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Acupressure for respiratory allergic diseases: a systematic review of randomised controlled trials
  1. Yaqun Liang,
  2. George Binh Lenon,
  3. Angela Wei Hong Yang
  1. Discipline of Chinese Medicine, School of Health and Biomedical Sciences, RMIT University, Melbourne, Victoria, Australia
  1. Correspondence to Dr Angela Wei Hong Yang, Discipline of Chinese Medicine, School of Health and Biomedical Sciences, RMIT University, Melbourne, Victoria 3083, Australia; angela.yang{at}rmit.edu.au

Abstract

Objective To evaluate the effects and safety of acupressure for the management of respiratory allergic diseases by systematically reviewing randomised controlled trials (RCTs).

Methods A total of 13 electronic English and Chinese databases were searched until July 2017. Two authors extracted data and evaluated risk of bias independently. Review Manager V.5.3 was employed for data analysis.

Results The literature search identified 186 papers, of which only four of met the inclusion criteria: two for allergic rhinitis (AR) and two for asthma. High and unclear risk of bias existed across all the included studies. The findings demonstrated that acupressure greater effects on the relief of nasal symptoms of AR compared with 1% ephedrine nasal drop plus thermal therapy. With either Western medicine or Chinese herbal medicine as a cointervention, one study indicated that acupressure plus salbutamol was led to a significantly greater improvement of pulmonary function for patients with asthma compared with salbutamol only. However, the remaining two studies indentified no significant differences in any outcome measures between the two groups.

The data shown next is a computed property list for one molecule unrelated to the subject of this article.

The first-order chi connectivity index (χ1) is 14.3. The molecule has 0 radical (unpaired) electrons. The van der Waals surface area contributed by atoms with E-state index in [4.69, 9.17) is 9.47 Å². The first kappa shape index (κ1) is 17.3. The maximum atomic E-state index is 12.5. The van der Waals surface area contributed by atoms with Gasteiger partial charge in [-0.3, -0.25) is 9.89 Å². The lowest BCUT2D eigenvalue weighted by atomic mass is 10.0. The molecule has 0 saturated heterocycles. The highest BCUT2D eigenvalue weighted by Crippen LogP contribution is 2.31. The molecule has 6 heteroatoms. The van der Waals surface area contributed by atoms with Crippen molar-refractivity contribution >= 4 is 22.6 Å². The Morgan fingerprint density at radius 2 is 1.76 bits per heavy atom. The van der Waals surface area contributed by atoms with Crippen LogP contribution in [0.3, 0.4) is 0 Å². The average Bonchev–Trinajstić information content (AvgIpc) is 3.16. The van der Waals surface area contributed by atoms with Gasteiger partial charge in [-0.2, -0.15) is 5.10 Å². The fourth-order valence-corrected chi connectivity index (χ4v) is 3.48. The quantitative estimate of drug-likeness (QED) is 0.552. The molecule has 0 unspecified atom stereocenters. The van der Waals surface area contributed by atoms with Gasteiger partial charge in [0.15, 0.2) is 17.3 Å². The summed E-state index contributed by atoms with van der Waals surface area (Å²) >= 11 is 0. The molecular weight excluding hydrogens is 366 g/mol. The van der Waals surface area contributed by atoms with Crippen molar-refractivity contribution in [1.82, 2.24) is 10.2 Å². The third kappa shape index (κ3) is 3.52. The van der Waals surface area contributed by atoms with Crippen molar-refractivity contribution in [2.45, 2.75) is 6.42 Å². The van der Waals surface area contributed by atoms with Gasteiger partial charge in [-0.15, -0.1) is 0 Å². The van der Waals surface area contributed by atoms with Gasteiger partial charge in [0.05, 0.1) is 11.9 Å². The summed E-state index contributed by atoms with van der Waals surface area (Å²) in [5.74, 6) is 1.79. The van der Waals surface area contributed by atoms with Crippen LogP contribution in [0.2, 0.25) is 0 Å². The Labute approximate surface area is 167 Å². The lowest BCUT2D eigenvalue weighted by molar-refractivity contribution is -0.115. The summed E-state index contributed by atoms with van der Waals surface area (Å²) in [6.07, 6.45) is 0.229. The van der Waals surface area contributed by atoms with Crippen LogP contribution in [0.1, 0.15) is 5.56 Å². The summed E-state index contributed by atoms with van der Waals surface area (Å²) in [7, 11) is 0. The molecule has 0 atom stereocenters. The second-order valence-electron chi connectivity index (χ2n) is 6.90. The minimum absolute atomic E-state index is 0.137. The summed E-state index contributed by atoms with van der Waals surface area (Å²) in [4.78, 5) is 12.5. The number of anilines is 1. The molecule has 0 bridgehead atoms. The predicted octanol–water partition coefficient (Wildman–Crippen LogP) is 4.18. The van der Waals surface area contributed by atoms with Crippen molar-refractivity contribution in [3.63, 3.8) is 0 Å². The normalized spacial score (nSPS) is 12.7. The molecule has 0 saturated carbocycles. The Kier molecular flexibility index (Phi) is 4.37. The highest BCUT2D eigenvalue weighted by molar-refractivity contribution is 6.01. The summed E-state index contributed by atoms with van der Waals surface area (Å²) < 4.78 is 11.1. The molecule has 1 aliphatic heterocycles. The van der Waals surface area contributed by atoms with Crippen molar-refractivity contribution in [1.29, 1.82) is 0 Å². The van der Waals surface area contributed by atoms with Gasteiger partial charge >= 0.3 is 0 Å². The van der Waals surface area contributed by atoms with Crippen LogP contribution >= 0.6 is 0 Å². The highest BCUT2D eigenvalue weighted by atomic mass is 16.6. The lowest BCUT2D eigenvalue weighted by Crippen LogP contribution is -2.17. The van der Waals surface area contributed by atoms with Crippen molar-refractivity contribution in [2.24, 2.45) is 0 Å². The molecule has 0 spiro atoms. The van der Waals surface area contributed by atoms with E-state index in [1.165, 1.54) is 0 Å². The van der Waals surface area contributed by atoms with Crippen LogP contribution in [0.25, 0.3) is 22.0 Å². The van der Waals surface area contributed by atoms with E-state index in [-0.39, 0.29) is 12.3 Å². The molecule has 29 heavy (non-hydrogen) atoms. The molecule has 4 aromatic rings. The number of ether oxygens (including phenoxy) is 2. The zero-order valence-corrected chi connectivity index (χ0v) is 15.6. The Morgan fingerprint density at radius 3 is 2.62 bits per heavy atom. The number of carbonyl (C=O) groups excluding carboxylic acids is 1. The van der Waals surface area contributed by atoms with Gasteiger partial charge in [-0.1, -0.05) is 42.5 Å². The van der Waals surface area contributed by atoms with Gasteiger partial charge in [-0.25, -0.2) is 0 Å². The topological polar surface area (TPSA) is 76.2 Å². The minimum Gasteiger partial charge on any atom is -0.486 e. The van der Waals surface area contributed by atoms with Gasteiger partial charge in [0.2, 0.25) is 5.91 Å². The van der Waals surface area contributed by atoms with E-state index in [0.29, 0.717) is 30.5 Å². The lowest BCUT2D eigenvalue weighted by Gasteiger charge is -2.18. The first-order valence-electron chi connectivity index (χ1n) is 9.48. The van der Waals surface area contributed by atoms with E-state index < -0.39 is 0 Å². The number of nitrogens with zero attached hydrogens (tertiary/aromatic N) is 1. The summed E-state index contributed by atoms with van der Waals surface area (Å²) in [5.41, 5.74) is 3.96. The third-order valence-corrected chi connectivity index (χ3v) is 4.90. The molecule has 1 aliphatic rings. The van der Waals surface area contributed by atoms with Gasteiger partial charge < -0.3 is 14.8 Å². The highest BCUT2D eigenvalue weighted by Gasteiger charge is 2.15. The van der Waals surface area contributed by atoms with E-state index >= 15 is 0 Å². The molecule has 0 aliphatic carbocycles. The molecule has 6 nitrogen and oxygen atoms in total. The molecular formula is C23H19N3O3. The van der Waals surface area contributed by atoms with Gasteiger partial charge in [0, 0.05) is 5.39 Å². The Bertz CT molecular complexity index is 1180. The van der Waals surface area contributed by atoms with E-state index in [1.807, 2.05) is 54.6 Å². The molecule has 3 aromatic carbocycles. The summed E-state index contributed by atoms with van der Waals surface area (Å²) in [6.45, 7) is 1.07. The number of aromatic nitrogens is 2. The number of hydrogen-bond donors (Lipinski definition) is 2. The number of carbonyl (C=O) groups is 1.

Conclusions No reliable conclusions regarding the effects of acupressure on AR and asthma could be drawn by this review due to the small number of available trials with significant heterogeneity of study design and high/unclear risk of bias. Further, more rigorously designed RCTs are needed.Acupressure seems safe for symptomatic relief of AR and asthma, although larger studies are required to be able to robustly confirm its safety.

Trial registration number ACTRN12617001106325; Pre-results.

  • acupuncture
  • Chinese medicine
  • hay fever
  • allergic rhinitis
  • asthma

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Footnotes

  • Contributors AWHY and GBL conceptualised and designed the project and supervised the literature search by YL. YL and AWHY extracted the data. YL, AWHY and GBL analysed and interpreted the data. YL wrote the first draft of the manuscript, and AWHY and GBL reviewed and contributed to subsequent drafts. All of the authors approved the final version of the manuscript accepted for publication.

  • Competing interests None declared.

  • Provenance and peer review Not commissioned; externally peer reviewed.

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